Minneapolis Has Its Sights Set on Hosting the 2023 World’s Fair

Trump signed a bill into law allowing the juggernaut to take place in U.S.

Fireworks illuminate the sky over China Pavilion and the Expo Axis during the opening ceremony of the 2010 World Expo on in Shanghai, China. Feng Li/Getty Images

As last week’s media coverage was dominated by House Republicans’ efforts to dismantle Obamacare, a curiously named measure called the United States Wants to Compete for a World Expo Act (H.R.534) quietly made its way through both houses of Congress, enjoying overwhelming bipartisan support. Signed into law yesterday by President Donald Trump with little fanfare, the measure has one simple objective: to authorize the U.S. secretary of state to file the papers necessary for the U.S. to rejoin the Bureau of International Expositions (BIE), the Paris-based governing board that sanctions all World’s Fairs.

Why now? Because the U.S. has its sights set on hosting the 2023 World’s Fair, and the BIE will be deciding which country gets the hosting honors later this year.

World’s Fairs are a big deal for the country that wins the rights to host them. Think of them as the International Olympics of business and culture but with a lot more cash flow and a much bigger audience. For example, the 2010 Expo in Shanghai was a six-month affair that drew over 70 million visitors.

World’s Fairs are most commonly marketed as “Expos,” and they offer countries countless opportunities to market themselves inside giant, immersive retail-experience pavilions that aim to tout each nation’s global importance, while corporate sponsors from back home leverage the occasion to display their latest inventions, technologies, products and business opportunities. It’s also the ideal setting for national tourist boards to push their cultural and travel agendas. They are cultural and economic juggernauts. In fact, the 1967 Expo in Montreal was such a success that it became forever associated with the city when they named their expansion Major League Baseball team, the Montreal Expos, after the event.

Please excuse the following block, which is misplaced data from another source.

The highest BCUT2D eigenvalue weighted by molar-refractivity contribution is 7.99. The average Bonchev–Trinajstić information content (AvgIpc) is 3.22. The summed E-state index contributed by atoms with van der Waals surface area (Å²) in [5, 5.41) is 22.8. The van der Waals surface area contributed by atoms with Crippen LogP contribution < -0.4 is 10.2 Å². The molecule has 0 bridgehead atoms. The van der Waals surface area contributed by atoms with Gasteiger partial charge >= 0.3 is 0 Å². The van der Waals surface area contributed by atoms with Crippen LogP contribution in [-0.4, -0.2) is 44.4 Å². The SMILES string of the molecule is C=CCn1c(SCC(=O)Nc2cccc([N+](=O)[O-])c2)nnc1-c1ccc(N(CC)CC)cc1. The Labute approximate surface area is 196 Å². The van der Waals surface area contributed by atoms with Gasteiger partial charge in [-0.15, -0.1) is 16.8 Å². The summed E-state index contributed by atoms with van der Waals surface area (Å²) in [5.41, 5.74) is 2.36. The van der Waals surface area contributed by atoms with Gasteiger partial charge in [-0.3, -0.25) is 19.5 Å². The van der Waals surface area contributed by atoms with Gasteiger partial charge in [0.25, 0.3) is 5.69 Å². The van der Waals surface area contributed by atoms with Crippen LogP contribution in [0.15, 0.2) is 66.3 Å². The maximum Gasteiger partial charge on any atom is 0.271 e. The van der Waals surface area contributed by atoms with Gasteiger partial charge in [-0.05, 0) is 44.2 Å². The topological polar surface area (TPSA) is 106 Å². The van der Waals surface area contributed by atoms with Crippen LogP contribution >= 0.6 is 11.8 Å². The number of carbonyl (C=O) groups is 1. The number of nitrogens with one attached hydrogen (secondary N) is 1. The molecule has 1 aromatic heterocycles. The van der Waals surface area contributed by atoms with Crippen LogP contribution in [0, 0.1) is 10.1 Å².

The U.S. let its membership in the BIE lapse in the early 2000s, and with that, it lost the right to host World’s Fairs. The United States Wants to Compete for a World Expo Act aims to get the U.S. back into the mix because it has its sights set on winning the rights to host the 2023 World’s Fair in Minneapolis, Minn. “This is an important day for all of us who have long championed the return of World’s Fairs to the United States,” said Manuel Delgado, the chairman of ExpoUSA, one of the entities that has been pushing for a U.S. World’s Fair in recent years. “Being part of the BIE means that cities across America—from Minneapolis in 2023 to San Francisco, Philadelphia, Houston, and many others to come—will be able to host future Expos and enjoy the tremendous cultural, educational and economic benefits of the Fair.”

There is powerful logic behind the choice to host the Expo in the land of 10,000 lakes (which will take place in the summer months, as organizers are quick to point out). The proposed theme of the U.S.’ 2023 Expo bid is health and wellness, playing towards Minnesota’s strengths as the nation’s epicenter of healthcare, medical technology and nutrition companies. “Minnesota is to healthcare and medical technology as Silicon Valley is to the tech world and the internet,” said Mark Ritchie, president and CEO of Minnesota’s World’s Fair Bid Committee and former Minnesota secretary of state. “Heads-of-state, royal families and the world’s biggest celebrities come to Minnesota for treatment because we have arguably the most advanced hospitals, health research facilities and healthcare delivery systems in the world—a little secret that we’re not so keen on keeping a secret anymore.”